Why tap on your smartphone to get your checking account balance when you can just ask Amazon’s Alexa? That’s the way banks seem to be thinking, and it’s what they want their customers to be thinking too.
Although few banks have adopted voice-based artificial intelligence technology on a large scale, many are experimenting with it and they see lots of potential. Banks see the IT solutions as being more convenient for customers. Voice-based banking can also reduce the need for human customer service representatives, which reduces staffing costs, and potentially boost customer satisfaction and retention.
Voice-based searches and interactions with mobile and electronic devices are set to increase, experts say. Mary Meeker, a partner at venture capital firm Kleiner Perkins Caufield & Byers and a renowned internet expert, said last year that by 2020, voice- and image-based searches will make up at least 50 percent of all searches, citing Andrew Ng, web services company Baidu's chief scientist.
Meanwhile, Gartner predicts that by 2020, 30 percent of web browsing sessions will be done without a screen. “New audio-centric technologies, such as Google Home and Amazon's Echo, are making access to dialogue-based information ubiquitous and spawning new platforms based on ‘voice-first’ interactions.
Banks Turn to Voice Technology for Payments and More
“By giving clients the ability to seamlessly and conveniently bank using voice commands, we’re delivering simple and innovative solutions,” Sean Amato-Gauci, executive vice-president of cards, payments and banking at RBC, says in a statement.
Around the same time, USAA announced a pilot project to tap Amazon’s Alexa to give USAA members access to information about their account balances, transactions and spending patterns. Customers who have an Alexa-based device, such as the Echo or Echo Dot, can turn on the feature through the device’s application and link it to their bank account. USAA is looking for customers to test the technology by signing up online, though USAA plans to end the pilot at the end of October.
“USAA’s skill for Amazon Alexa pilot will leverage Clinc’s artificial intelligence conversation management technology to produce a more human-like interaction from Amazon Alexa, as the skill remembers context, follow-up questions, and complex human language,” the bank says in a press release. “This technology will also learn as members interact with it and infer information not explicitly specified by users throughout a conversation.”
Alexa will tell users whether they are over their monthly budget for a certain spending category or whether they have enough money to make a specific purchase.
“Talking about your finances can be painful at times,” Darrius Jones, assistant vice president of USAA Labs, tells the San Antonio Express-News. “And so when you think of the emotion around having a conversation about your personal finances, we believe this is the first step of many to allow people to have that conversation continuously with us as an organization.”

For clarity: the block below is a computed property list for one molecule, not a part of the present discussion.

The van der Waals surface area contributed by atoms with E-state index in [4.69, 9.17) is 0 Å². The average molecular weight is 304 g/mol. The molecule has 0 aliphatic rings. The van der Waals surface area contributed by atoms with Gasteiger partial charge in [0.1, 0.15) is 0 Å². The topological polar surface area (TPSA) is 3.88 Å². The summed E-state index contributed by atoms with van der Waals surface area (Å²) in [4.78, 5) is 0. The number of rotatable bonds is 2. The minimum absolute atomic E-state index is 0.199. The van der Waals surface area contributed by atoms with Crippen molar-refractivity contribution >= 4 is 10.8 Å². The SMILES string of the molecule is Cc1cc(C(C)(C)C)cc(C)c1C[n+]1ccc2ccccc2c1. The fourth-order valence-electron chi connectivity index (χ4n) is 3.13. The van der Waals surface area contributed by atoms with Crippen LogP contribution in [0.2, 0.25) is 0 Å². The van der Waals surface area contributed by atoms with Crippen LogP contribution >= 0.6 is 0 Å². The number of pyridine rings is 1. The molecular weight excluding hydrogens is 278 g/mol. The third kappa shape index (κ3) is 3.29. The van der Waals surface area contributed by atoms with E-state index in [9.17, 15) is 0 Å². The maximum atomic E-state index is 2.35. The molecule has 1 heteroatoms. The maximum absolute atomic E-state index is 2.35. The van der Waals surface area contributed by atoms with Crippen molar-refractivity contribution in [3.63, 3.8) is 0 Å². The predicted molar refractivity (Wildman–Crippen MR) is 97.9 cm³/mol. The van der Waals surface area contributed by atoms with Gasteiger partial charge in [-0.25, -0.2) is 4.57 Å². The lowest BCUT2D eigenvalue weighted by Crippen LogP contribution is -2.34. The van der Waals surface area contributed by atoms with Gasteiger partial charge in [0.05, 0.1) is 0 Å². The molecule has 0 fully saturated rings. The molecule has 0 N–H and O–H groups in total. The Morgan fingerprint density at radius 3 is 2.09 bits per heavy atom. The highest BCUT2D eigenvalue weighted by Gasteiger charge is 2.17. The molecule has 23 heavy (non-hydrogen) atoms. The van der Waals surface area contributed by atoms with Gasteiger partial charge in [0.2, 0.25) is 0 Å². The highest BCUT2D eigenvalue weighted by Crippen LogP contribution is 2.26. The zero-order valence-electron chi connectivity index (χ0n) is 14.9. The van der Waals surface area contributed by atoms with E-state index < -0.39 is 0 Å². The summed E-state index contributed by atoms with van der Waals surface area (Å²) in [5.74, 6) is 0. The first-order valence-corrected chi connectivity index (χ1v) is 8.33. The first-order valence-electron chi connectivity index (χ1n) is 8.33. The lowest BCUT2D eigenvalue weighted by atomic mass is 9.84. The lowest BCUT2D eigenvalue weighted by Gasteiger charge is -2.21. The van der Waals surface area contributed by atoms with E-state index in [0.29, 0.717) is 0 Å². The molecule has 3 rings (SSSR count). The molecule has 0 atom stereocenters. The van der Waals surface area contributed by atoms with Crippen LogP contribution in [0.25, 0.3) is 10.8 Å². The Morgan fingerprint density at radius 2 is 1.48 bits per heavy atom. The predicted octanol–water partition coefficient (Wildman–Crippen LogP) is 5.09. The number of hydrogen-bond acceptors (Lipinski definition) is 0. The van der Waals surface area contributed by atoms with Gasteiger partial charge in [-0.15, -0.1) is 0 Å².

Earlier this month, U.S. Bank said its customers can now check their account balances, hear payment due dates and the amount due, obtain account transaction history and make payments to U.S. Bank credit cards by speaking a command to an Amazon Alexa device.
“Voice technology is going to be central to the future of digital interaction,” Gareth Gaston, head of omnichannel banking at U.S. Bank, says in a press release, calling the integration with Alexa, “a great example of innovation coming home for U.S. Bank customers.”
What to Consider When Adopting Voice Tech
Banks are clearly getting on the bandwagon. But what should other financial institutions think through before adopting voice-based technology solutions? Tara Kelly, CEO of SPLICE Software, a customer relationship management tech company that works in the finance, retail and insurance industries, tells The Financial Brand that security should be a key focus.
Kelly also says banks need to ensure they have the network and data infrastructure to support such solutions, because customers will write off new technology if they have one bad experience.
“One of the most important things for any firm to look at is the quality and the timeliness of the data that will be used to support the voice dialogs,” she says. “More than ever before, customers expect that their questions will be answered in real-time, and if the data isn’t available to support real-time, it will lead to a poor customer experience.”
Banks should also “identify key areas where a customer might want to get quick information — either without having to log-in to their online account, or to obtain information that isn’t generally available from an internet banking portal,” Kelly says.
Banks should also consider building their own branded voice-based services, Kelly says, since there are “strategic risks” in innovating around a single device instead of a bank's brand.
“Building a strategy around a device, without incorporating your brand, can mean losing your company brand as the name of your app or skill,” she says. “Your customers don’t call you by your full legal name when speaking. What do they say? That’s the name they will search for on these devices, and the name you need to register and own.”